Charles Dickens, Bleak House: Ch. 44

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It was not a love letter, though it expressed so much love, but was written just as he would at any time have spoken to me.  I saw his face, and heard his voice, and felt the influence of his kind protecting manner in every line.  It addressed me as if our places were reversed, as if all the good deeds had been mine and all the feelings they had awakened his.  It dwelt on my being young, and he past the prime of life; on his having attained a ripe age, while I was a child; on his writing to me with a silvered head, and knowing all this so well as to set it in full before me for mature deliberation.  It told me that I would gain nothing by such a marriage and lose nothing by rejecting it, for no new relation could enhance the tenderness in which he held me, and whatever my decision was, he was certain it would be right.  But he had considered this step anew since our late confidence and had decided on taking it, if it only served to show me through one poor instance that the whole world would readily unite to falsify the stern prediction of my childhood.  I was the last to know what happiness I could bestow upon him, but of that he said no more, for I was always to remember that I owed him nothing and that he was my debtor, and for very much.  He had often thought of our future, and foreseeing that the time must come, and fearing that it might come soon, when Ada (now very nearly of age) would leave us, and when our present mode of life must be broken up, had become accustomed to reflect on this proposal.  Thus he made it.  If I felt that I could ever give him the best right he could have to be my protector, and if I felt that I could happily and justly become the dear companion of his remaining life, superior to all lighter chances and changes than death, even then he could not have me bind myself irrevocably while this letter was yet so new to me, but even then I must have ample time for reconsideration.  In that case, or in the opposite case, let him be unchanged in his old relation, in his old manner, in the old name by which I called him.  And as to his bright Dame Durden and little housekeeper, she would ever be the same, he knew.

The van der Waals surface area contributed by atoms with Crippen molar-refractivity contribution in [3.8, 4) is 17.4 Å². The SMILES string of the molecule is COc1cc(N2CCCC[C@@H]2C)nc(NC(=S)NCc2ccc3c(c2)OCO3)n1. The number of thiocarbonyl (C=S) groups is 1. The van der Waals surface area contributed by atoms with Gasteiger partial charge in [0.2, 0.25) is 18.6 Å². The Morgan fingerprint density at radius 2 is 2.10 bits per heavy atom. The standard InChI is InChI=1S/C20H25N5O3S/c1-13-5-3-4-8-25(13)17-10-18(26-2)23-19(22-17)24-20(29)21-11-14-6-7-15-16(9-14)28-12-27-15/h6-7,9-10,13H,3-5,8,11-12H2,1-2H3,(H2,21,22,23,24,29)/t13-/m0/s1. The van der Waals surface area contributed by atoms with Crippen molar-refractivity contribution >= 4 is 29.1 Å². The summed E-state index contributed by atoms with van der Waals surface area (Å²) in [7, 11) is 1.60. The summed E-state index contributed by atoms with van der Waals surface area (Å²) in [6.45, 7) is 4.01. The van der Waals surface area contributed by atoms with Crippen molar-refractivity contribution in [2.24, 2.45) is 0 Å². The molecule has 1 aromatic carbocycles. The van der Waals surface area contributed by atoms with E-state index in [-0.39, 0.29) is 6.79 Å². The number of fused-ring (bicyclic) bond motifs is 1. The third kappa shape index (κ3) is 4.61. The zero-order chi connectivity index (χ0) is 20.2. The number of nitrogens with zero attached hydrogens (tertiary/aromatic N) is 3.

This was the substance of the letter, written throughout with a justice and a dignity as if he were indeed my responsible guardian impartially representing the proposal of a friend against whom in his integrity he stated the full case.

But he did not hint to me that when I had been better looking he had had this same proceeding in his thoughts and had refrained from it.  That when my old face was gone from me, and I had no attractions, he could love me just as well as in my fairer days.  That the discovery of my birth gave him no shock.  That his generosity rose above my disfigurement and my inheritance of shame.  That the more I stood in need of such fidelity, the more firmly I might trust in him to the last.

But I knew it, I knew it well now.  It came upon me as the close of the benignant history I had been pursuing, and I felt that I had but one thing to do.  To devote my life to his happiness was to thank him poorly, and what had I wished for the other night but some new means of thanking him?

Still I cried very much, not only in the fullness of my heart after reading the letter, not only in the strangeness of the prospect—for it was strange though I had expected the contents—but as if something for which there was no name or distinct idea were indefinitely lost to me.  I was very happy, very thankful, very hopeful; but I cried very much.

By and by I went to my old glass.  My eyes were red and swollen, and I said, "Oh, Esther, Esther, can that be you!"  I am afraid the face in the glass was going to cry again at this reproach, but I held up my finger at it, and it stopped. 

"That is more like the composed look you comforted me with, my dear, when you showed me such a change!" said I, beginning to let down my hair.  "When you are mistress of Bleak House, you are to be as cheerful as a bird.  In fact, you are always to be cheerful; so let us begin for once and for all."

I went on with my hair now, quite comfortably.  I sobbed a little still, but that was because I had been crying, not because I was crying then.

"And so Esther, my dear, you are happy for life.  Happy with your best friends, happy in your old home, happy in the power of doing a great deal of good, and happy in the undeserved love of the best of men."